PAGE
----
Home' SA 50s Lifestyle : SA50s Autumn 2014 Contents 24 Autumn 2014
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THE LAW AND YOU
Employment contracts from an employee perspective
by Belal Moraby, Senior
Consultant at Tindall Gask
Every non -government employee is
subject to an employment contract
whether they know it or not, says
Adelaide Employment Lawyer Belal
An employment contract is a
legally binding agreement between
an employer and an employee. It
may be nothing but a handshake
and verbal agreement; it could
be in writing, or a combination of
both. It could be a simple letter of
appointment or email containing
details of remuneration and period
of service. In some cases it is a
complex written document.
An employment contract can contain
both express terms such as the level
of remuneration and the type of
work that has to be done, and other
terms that are implied.
An example of an implied term is
an employee’s duty to be faithful
to the employer and not work for
a competitor during the contract
without permission. Implied terms
could be implied by law or by the
circumstances of a particular case.
Express terms will generally override
Before signing your employment
contract it is important to be
aware that there are legally
enforceable minimum terms and
conditions contained in the National
Employment Standards (NES) which
form part of the Fair Work Act 2009.
Some things to look out for when
considering an employment contract
Unilateral changes without
Any proposed employment contract
that has been provided to you should
be clear in detail and the terms of
the employment relationship. There
should not be a clause which allows
the employer to unilaterally change
any of the clauses of the contract
without your prior consent.
Even if it is specified that you will
be consulted with regard to any
changes to the contract this does
not necessarily mean you will have
the power to do anything about it.
You should be reluctant to agree to
such a provision.
Reference to company policies
There may be a provision of the
employment contract which refers
to a “company policy”. Be sure to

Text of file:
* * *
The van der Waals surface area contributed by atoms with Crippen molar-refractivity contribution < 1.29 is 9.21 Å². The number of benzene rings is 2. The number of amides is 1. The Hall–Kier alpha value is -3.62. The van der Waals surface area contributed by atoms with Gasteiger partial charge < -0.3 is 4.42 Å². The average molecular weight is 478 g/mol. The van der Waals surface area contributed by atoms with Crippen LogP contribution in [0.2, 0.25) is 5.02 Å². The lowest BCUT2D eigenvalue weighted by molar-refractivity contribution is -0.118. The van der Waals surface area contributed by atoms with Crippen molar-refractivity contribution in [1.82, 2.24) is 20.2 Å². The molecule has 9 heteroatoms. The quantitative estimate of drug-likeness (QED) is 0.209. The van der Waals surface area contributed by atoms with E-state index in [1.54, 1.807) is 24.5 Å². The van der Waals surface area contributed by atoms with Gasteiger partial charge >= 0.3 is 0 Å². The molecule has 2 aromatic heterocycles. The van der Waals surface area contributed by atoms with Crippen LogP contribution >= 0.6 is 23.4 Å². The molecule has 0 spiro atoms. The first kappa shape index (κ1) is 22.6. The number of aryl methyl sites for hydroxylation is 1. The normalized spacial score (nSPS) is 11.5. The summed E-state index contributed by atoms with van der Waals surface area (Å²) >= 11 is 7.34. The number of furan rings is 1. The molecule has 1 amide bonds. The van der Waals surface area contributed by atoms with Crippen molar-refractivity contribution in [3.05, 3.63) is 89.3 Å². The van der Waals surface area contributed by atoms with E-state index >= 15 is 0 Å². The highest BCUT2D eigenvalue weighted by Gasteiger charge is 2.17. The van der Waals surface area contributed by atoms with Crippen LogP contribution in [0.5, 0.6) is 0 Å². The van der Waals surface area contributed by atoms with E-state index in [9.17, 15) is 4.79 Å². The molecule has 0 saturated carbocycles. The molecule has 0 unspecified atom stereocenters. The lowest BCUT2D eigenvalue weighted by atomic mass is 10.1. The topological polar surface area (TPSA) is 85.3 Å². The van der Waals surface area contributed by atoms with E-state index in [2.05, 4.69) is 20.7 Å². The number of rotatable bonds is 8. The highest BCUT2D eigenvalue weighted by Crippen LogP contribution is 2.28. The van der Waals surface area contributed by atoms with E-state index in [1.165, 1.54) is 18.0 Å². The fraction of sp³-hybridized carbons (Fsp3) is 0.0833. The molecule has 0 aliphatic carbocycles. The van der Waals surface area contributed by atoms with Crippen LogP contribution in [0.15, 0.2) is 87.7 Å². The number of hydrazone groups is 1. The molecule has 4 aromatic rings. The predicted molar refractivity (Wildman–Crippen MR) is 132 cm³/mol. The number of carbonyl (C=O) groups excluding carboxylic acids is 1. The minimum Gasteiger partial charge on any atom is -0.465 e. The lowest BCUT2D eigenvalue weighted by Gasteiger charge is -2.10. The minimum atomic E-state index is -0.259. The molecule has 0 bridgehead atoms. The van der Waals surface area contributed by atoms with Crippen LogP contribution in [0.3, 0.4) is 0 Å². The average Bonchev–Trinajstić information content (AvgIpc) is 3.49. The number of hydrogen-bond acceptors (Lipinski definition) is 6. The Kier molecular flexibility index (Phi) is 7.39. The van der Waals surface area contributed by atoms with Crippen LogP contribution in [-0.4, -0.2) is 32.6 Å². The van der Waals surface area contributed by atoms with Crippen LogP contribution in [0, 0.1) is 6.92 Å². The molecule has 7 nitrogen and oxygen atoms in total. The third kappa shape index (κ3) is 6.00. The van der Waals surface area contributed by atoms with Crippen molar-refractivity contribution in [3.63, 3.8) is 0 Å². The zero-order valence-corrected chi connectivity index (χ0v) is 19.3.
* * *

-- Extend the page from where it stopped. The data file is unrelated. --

read the policy before you sign the
contract. It may lead to a “back-
door” way for your employer to
make changes to the contract of
employment by changing policy
which could in turn affect your
Restraint /non - competitive
Some employment contracts and
in particular executive employment
contracts contain provisions which
prevent an employee from working
for a competitor or a client of the
employer within a period of time
after the employment relationship
ends. There could also be a
restriction based on a geographical
area. This could have implications in
An employer may take action to
enforce restraint clauses and seek
an order for an injunction restraining
the employee from taking up new
employment in breach of the terms
of their employment contract.
Ordinary hours of work
There may be a clause within an
employment contract which stipulates
the ordinary hours of work which may
be a maximum 38 hours per week.
This may mean that even if you are
working in excess of 38 hours per
week you may only receive an annual
salary based on a 38-hour week.
Generally speaking, unless your
employment contract specifically
states that you will be paid for the
hours you work in addition to your
ordinary hours an employee will not
generally have an enforceable claim
against their employer for payment if
working additional hours. Having said
that, employment contracts will not
necessarily extinguish any entitlement
to overtime that a worker has under
an award or enterprise agreement.
Agreed annual salary
The employment contract should
specify the level of remuneration.
It should also specify whether
superannuation is to be paid over
and above the annual salary or
whether the salary is inclusive of
Compliance with employment
Virtually all Australian workers are
covered by the NES which is a set of
minimum employment conditions.
The terms set out in the employment
contract should not be less generous
than what is contained in the NES.
If the terms are less generous they
should be brought to the employer’s
attention before you sign the
Allowances and reimbursement
Some work requires travel to
external offices or sites within a
state, interstate or other countries.
Employers will typically have a
number of policies that cover the
administration of allowances and
reimbursement of expenses.
To be fully aware of their entitlements
an employee may like to request
copies of all relevant policies
concerning such entitlements before
signing an employment contract.
Bonuses and incentive programs
Some employment contracts may
make reference to “bonus schemes”
which are more often than not
subject to the employer’s discretion.
It pays to give consideration to
the wording of such clauses to
ensure that the provisions regarding
bonuses are achievable.
Employment contracts can be
complex. You may not be able to
achieve all of the benefits you were
initially seeking but it is important
to know where you stand. An
employment contract should provide
certainty. It is recommended to
obtain legal advice as soon as an
employment contract has been
provided to you.
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